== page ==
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‘Cracking down on memorials should be a red line’ – Elliot Colburn MP speaks with Tamil Guardian

In advance of the 15th anniversary of the Mullivaikkal genocide, Elliot Colburn, MP for Carshalton and Wallington and Chair of the All-Party Parliamentary Group for Tamils (APPGT) sat down with Tamil Guardian for a wide-ranging conversation on genocide recognition; bringing Sri Lanka before the ICC; and upholding the rights of Tamils for self-determination.


‘Cracking down on memorials should be a red line’

Commenting on the anniversary, Colburn noted that Mullivaikkal represents one of the “most sombre moments in the Tamil calendar”. An estimated 169,000 Tamils were killed the final military campaign in Mullivaikkal which many have deemed as a genocide. The Sri Lankan military engaged in the indiscriminate bombing of “no-fire zones”, summary executions and forced disappearances.

He further lamented the continued crackdown by Sri Lanka’s security forces on memorials across the North-East, the Tamil homeland, by Sri Lanka’s security forces, which occurs each year. He maintained that the UK should draw a red-line concerning the crackdown on these memorials.

“You cannot in a so called free and free and open democracy and society crack down on people from memorialising these events […] The UK must use its leverage to be able to push the Sri Lankan authorities to allow these memorials, regardless of how they may feel about this, as that’s what you’re supposed to do in a free and fair democracy” Colburn told the Tamil Guardian.

He added, “every single year, we get this, we get the same stories come back of the services being disrupted. People being arrested for no good reason. And it's time that we sent a stronger message. This must stop”.


Genocide recognition

Asked about the need for the UK to recognise the events in 2009 as a genocide, Colburn noted his approval and the efforts that the APPGT were taking to push political parties to acknowledge the genocide.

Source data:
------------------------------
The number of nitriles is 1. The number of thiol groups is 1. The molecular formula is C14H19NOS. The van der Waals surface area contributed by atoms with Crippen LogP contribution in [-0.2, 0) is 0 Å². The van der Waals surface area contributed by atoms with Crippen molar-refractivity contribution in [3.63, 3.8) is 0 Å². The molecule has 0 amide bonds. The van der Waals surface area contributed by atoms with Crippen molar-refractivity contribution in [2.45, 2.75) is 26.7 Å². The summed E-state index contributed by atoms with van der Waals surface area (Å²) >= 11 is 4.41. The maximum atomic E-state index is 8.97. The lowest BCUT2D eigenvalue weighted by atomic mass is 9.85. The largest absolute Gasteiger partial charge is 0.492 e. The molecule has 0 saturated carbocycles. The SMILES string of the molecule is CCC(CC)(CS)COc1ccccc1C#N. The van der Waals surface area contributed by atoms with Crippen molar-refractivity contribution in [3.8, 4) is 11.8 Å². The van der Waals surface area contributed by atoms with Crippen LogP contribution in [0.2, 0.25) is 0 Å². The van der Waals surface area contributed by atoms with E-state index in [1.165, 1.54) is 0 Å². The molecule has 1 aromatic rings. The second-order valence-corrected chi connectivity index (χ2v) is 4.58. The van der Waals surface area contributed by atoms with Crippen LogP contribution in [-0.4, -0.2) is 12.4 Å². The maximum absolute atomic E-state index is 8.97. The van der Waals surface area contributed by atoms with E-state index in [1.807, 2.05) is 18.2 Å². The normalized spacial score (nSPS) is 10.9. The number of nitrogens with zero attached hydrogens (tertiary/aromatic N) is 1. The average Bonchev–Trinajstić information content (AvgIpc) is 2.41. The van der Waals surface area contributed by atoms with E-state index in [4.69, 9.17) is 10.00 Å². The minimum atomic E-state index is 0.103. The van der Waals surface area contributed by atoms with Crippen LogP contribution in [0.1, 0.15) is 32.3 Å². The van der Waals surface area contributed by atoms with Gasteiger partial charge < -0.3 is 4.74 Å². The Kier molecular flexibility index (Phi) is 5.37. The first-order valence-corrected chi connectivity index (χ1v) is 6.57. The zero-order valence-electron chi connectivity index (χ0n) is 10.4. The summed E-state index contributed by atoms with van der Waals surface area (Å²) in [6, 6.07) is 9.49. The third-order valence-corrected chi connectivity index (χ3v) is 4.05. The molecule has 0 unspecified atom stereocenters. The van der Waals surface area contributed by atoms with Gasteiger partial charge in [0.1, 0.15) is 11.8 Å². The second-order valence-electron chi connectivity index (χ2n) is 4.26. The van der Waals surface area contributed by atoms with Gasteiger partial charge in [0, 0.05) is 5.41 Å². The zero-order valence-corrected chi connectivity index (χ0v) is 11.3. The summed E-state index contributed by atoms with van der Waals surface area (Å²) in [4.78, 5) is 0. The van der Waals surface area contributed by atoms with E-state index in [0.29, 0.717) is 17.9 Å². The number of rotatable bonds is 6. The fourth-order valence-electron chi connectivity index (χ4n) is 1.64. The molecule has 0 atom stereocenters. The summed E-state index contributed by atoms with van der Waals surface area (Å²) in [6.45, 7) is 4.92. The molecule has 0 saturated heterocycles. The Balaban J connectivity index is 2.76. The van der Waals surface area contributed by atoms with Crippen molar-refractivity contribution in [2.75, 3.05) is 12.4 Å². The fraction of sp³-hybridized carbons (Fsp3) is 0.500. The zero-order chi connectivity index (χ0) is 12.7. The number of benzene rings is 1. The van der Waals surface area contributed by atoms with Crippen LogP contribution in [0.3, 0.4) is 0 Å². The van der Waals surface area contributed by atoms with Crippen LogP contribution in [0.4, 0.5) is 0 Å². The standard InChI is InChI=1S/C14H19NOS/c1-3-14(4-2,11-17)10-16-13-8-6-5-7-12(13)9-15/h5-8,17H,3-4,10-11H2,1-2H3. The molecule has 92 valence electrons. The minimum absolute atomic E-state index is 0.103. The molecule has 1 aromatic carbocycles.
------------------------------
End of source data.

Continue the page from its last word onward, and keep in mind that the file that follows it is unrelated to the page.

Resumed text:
He explained that the UK’s process was to leave it for international bodies such as the UN or the international legal bodies to make this determination but noted that the APPGT has long held the belief that the events marked a genocide.

“It's an important message that we send that we recognise that this was a concerted effort to get rid of Tamils, we must recognise that and call it out for what it is, which is a genocide” he told the Tamil Guardian.

Asked about the Genocide Determination Bill, a private members bill in the House of Lords, he detailed his approval for the idea. The idea would permit UK courts to decide as to if a potential genocide is occurring and to call upon the Secretary of State to take action.

Whilst Colburn noted that it was unfortunately unlikely to be see in the House of Commons, he approved of an approach that would enable the UK to make its own determination.

“I would like to see a mechanism for the UK to go into determining these things on their own. I see no reason why sovereign Parliament can't do that. I would like parliament to be the ultimate arbitrator as the elected part of our democracy rather than the courts […] I would like to see the UK have a form of discussion about how we can start to do that rather than relying on international bodies to do it for”.